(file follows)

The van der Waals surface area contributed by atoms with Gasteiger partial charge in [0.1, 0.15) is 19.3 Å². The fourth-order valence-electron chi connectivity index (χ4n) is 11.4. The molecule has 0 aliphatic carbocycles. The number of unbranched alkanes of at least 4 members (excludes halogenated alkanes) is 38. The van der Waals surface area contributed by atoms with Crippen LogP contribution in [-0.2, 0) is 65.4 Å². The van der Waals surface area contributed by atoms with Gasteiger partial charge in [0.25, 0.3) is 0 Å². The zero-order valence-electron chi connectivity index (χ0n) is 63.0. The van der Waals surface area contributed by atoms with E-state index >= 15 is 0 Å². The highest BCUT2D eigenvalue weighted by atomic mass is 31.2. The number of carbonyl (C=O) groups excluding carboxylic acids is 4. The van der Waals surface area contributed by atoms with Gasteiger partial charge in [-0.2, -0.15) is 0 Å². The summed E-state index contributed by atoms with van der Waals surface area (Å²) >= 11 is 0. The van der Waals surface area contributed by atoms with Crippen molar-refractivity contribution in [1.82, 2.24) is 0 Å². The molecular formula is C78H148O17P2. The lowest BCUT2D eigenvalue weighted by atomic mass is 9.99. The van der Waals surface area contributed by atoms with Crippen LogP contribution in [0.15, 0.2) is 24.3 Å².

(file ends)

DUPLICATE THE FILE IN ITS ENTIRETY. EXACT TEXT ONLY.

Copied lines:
The van der Waals surface area contributed by atoms with Gasteiger partial charge in [0.1, 0.15) is 19.3 Å². The fourth-order valence-electron chi connectivity index (χ4n) is 11.4. The molecule has 0 aliphatic carbocycles. The number of unbranched alkanes of at least 4 members (excludes halogenated alkanes) is 38. The van der Waals surface area contributed by atoms with Crippen LogP contribution in [-0.2, 0) is 65.4 Å². The van der Waals surface area contributed by atoms with Gasteiger partial charge in [0.25, 0.3) is 0 Å². The zero-order valence-electron chi connectivity index (χ0n) is 63.0. The van der Waals surface area contributed by atoms with E-state index >= 15 is 0 Å². The highest BCUT2D eigenvalue weighted by atomic mass is 31.2. The number of carbonyl (C=O) groups excluding carboxylic acids is 4. The van der Waals surface area contributed by atoms with Gasteiger partial charge in [-0.2, -0.15) is 0 Å². The summed E-state index contributed by atoms with van der Waals surface area (Å²) >= 11 is 0. The van der Waals surface area contributed by atoms with Crippen molar-refractivity contribution in [1.82, 2.24) is 0 Å². The molecular formula is C78H148O17P2. The lowest BCUT2D eigenvalue weighted by atomic mass is 9.99. The van der Waals surface area contributed by atoms with Crippen LogP contribution in [0.15, 0.2) is 24.3 Å².